Home > Manga Reviews, Reviews, Uncategorized > Missing, vol. 2: Letter of Misfortune

Missing, vol. 2: Letter of Misfortune

By Gakuto Coda, Translated by Andrew Cunningham
Tokyopop, 232 pp
Rating: Teen (13 +)

The second of the thirteen volume Missing series brings more of the supernatural weirdness and magical theory that marked the initial volume. But this time Aki Kidono takes center stage, as her friends at the Literature Club race to solve the puzzle of a mysterious cursed fax which threatens her sanity and her life!

In the first volume, Aki Kidono played a rather crucial role. Being one of the two most capable and intelligent members of the five man literature club she was key in rescuing Kyoichi Utsume from the nebulous “other world.” During the course of the story it was mentioned that Kidono had a rather interesting link to the supernatural herself, and it’s that link and the cursed fax that brings it to the surface, which is the focus of this volume. That’s not the only thing that Gakuto Coda brings back from the original novel, as several supporting characters reappear and are expanded upon, including a mysterious “witch” who attends the same school as our protagonists. The horror in this volume felt a bit more tangible than in the original volume. I’m not sure if it’s just me; maybe I’m just more susceptible to the idea of being watched rather than being lost and confused, but about halfway through the volume is a fantastic sequence involving Aki and Ryoko that was wonderfully tense, creepy and paranoia inducing. The story is again clothed in the feeling of realism and research that made the original novel so enjoyable.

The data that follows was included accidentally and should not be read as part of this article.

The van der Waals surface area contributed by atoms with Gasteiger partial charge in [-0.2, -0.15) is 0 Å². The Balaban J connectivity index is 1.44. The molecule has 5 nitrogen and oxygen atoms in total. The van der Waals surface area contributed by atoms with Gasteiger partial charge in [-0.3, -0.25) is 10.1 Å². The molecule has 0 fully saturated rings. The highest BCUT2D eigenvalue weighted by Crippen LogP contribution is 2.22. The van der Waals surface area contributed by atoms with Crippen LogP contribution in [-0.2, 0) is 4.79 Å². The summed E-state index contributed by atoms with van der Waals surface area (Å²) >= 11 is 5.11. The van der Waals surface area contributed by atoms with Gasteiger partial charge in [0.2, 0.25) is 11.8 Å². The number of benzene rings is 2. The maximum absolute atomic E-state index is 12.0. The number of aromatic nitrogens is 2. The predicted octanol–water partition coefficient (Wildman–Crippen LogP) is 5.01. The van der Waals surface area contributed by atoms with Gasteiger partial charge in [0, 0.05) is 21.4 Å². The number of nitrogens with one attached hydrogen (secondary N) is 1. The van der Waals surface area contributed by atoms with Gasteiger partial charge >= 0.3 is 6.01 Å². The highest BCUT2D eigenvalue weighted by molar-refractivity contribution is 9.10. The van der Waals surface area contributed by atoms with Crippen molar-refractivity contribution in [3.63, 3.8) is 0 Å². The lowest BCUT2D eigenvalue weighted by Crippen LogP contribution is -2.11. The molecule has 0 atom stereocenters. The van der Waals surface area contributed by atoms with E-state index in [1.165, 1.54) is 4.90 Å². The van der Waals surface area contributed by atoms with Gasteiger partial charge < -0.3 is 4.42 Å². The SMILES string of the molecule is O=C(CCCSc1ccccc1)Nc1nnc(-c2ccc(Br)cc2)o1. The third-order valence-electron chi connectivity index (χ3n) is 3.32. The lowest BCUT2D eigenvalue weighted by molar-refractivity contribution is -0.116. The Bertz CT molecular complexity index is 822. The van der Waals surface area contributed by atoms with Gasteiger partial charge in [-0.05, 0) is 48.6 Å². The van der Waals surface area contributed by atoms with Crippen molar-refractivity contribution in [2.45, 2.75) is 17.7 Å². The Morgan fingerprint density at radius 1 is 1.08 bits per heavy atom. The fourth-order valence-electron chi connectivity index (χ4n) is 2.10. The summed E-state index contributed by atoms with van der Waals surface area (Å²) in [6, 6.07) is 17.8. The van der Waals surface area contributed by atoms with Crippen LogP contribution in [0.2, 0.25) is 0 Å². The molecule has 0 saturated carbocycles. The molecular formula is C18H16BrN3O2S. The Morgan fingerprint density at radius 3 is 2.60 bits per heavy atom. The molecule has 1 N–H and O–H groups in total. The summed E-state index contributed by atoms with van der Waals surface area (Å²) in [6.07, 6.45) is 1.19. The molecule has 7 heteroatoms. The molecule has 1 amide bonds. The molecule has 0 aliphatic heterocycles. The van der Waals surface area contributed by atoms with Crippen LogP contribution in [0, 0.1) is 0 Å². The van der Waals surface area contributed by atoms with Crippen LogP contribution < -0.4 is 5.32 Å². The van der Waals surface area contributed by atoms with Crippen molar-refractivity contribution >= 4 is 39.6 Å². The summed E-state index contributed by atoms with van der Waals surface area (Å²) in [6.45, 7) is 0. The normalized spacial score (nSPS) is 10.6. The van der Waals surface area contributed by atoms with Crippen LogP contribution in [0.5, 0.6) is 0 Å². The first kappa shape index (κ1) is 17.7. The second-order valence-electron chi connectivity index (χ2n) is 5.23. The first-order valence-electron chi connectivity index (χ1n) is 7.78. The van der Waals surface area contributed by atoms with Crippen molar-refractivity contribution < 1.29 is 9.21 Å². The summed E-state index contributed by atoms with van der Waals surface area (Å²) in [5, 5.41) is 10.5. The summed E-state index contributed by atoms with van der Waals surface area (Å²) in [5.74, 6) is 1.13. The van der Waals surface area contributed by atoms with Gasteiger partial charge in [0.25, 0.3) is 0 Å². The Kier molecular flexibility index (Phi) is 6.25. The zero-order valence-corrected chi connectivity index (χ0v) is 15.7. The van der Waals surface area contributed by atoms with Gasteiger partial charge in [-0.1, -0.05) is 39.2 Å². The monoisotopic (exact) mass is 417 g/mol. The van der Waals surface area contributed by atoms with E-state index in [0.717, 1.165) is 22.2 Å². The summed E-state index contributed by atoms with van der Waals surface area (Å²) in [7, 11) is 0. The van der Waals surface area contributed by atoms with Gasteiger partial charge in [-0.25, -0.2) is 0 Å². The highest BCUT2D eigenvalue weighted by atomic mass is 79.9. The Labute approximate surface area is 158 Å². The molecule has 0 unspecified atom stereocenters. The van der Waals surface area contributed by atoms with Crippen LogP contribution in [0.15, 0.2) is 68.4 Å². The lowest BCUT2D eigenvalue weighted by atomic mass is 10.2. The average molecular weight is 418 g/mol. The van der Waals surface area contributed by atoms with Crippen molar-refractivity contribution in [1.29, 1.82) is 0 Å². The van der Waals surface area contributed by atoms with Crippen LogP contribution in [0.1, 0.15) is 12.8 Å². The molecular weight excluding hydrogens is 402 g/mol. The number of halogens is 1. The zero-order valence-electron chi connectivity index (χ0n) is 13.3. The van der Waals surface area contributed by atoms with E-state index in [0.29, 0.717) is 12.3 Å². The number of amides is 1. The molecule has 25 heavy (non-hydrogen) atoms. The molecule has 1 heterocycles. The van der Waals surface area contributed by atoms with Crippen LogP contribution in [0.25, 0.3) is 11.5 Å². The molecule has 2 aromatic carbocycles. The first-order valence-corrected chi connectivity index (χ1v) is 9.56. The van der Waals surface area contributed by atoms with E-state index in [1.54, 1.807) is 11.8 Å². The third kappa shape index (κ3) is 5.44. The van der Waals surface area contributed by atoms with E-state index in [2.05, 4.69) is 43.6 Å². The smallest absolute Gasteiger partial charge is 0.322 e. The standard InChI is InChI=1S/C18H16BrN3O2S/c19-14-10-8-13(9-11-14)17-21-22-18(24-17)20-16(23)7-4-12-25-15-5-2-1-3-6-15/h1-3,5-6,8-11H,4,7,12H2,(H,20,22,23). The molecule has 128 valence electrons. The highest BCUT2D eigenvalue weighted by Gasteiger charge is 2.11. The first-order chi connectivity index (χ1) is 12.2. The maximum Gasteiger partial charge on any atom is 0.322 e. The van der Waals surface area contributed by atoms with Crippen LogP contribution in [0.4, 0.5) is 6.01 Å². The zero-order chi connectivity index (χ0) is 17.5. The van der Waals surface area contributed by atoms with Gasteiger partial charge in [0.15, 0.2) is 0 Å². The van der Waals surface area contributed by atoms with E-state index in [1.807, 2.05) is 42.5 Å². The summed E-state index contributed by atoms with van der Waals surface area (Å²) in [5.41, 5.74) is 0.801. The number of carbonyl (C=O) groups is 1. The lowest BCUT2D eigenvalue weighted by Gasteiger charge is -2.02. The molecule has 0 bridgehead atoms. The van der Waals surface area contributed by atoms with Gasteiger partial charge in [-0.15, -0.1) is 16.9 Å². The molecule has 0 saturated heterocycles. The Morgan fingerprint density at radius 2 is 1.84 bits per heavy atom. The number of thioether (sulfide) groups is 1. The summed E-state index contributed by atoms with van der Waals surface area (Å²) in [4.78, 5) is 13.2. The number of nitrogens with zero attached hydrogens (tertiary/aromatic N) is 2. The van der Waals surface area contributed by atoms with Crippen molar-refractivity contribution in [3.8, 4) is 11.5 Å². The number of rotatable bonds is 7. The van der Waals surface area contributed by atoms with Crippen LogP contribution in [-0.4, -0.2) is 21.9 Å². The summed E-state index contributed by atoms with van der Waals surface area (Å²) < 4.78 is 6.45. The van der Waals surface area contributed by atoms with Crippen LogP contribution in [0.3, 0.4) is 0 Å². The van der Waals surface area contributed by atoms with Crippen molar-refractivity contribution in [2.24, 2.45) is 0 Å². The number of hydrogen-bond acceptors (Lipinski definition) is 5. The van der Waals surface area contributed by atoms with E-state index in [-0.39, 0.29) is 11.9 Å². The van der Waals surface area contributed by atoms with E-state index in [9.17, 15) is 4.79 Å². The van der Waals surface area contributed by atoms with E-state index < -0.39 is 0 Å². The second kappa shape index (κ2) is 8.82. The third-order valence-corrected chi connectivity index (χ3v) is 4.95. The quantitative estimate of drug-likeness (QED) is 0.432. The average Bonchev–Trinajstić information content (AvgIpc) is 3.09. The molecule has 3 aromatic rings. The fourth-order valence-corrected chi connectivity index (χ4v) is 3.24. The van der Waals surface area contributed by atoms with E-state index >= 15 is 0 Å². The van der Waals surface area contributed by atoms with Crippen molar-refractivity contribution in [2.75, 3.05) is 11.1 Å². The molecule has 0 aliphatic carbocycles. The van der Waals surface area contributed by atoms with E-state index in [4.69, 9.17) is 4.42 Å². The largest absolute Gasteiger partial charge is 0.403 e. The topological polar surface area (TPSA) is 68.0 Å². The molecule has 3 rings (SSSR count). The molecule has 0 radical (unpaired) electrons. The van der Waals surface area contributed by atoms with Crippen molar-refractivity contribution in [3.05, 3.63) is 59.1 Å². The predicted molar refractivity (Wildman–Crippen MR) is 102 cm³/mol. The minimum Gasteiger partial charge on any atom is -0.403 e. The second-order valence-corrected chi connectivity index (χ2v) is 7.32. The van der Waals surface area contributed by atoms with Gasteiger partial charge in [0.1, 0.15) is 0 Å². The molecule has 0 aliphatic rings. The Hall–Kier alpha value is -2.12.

Unfortunately it’s not all roses, as it drags a bit in the beginning while the group attempts to establish whether or not the cursed fax is genuine, or whether it’s all in Kidono’s head. Speaking of Aki Kidono, she suffers the curse that seemingly all openly strong and capable female characters suffer from in Japanese fiction. Namely it’s all just a show and she’s not as strong as she presents herself. Also, after reading this I really had to wonder what the big deal about Kyoichi Utsume was in the original volume. He certainly comes across as an intelligent and capable person, but unfortunately he also comes across as pretty cold and unlikable, not to mention being a bit too perfect.

While the characters still feel fairly stock-ish, and the plot takes a little bit to really get going, I think the worst thing about this book is the last fifteen pages or so. No, they’re not the climax to the story, but a preview to the third volume that will probably never be printed. It’s a horrible, horrible tease of something that most likely will never come. In the end though, I was pretty glad that we at least got the first two volumes in English. They’re flawed, but still fairly entertaining, and the mysteries and the world that Coda is building are fascinating and I’d love to see more of them both.

Missing, vol. 2: Letter of Misfortune is available now.

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